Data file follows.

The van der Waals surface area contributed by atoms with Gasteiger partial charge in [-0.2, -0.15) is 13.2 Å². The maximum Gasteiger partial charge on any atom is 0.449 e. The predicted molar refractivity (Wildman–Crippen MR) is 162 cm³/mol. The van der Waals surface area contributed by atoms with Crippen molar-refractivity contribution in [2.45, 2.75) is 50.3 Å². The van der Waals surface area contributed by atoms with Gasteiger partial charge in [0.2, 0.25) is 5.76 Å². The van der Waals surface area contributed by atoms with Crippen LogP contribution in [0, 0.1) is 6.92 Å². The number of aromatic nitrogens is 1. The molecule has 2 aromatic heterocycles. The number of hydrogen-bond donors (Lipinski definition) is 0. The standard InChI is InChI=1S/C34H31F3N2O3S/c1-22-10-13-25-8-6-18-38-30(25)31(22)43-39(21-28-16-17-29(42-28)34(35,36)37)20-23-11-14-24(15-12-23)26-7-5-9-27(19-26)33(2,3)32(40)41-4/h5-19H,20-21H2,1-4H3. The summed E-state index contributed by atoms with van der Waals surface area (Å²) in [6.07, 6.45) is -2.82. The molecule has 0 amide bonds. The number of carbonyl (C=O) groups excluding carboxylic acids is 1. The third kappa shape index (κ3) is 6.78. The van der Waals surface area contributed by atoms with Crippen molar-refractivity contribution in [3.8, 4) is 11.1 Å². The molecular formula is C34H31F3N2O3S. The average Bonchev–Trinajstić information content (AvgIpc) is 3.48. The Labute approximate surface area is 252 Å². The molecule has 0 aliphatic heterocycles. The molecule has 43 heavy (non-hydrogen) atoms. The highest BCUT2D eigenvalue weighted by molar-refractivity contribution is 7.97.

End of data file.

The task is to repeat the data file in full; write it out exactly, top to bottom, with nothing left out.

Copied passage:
The van der Waals surface area contributed by atoms with Gasteiger partial charge in [-0.2, -0.15) is 13.2 Å². The maximum Gasteiger partial charge on any atom is 0.449 e. The predicted molar refractivity (Wildman–Crippen MR) is 162 cm³/mol. The van der Waals surface area contributed by atoms with Crippen molar-refractivity contribution in [2.45, 2.75) is 50.3 Å². The van der Waals surface area contributed by atoms with Gasteiger partial charge in [0.2, 0.25) is 5.76 Å². The van der Waals surface area contributed by atoms with Crippen LogP contribution in [0, 0.1) is 6.92 Å². The number of aromatic nitrogens is 1. The molecule has 2 aromatic heterocycles. The number of hydrogen-bond donors (Lipinski definition) is 0. The standard InChI is InChI=1S/C34H31F3N2O3S/c1-22-10-13-25-8-6-18-38-30(25)31(22)43-39(21-28-16-17-29(42-28)34(35,36)37)20-23-11-14-24(15-12-23)26-7-5-9-27(19-26)33(2,3)32(40)41-4/h5-19H,20-21H2,1-4H3. The summed E-state index contributed by atoms with van der Waals surface area (Å²) in [6.07, 6.45) is -2.82. The molecule has 0 amide bonds. The number of carbonyl (C=O) groups excluding carboxylic acids is 1. The third kappa shape index (κ3) is 6.78. The van der Waals surface area contributed by atoms with Crippen molar-refractivity contribution in [3.8, 4) is 11.1 Å². The molecular formula is C34H31F3N2O3S. The average Bonchev–Trinajstić information content (AvgIpc) is 3.48. The Labute approximate surface area is 252 Å². The molecule has 0 aliphatic heterocycles. The molecule has 43 heavy (non-hydrogen) atoms. The highest BCUT2D eigenvalue weighted by molar-refractivity contribution is 7.97.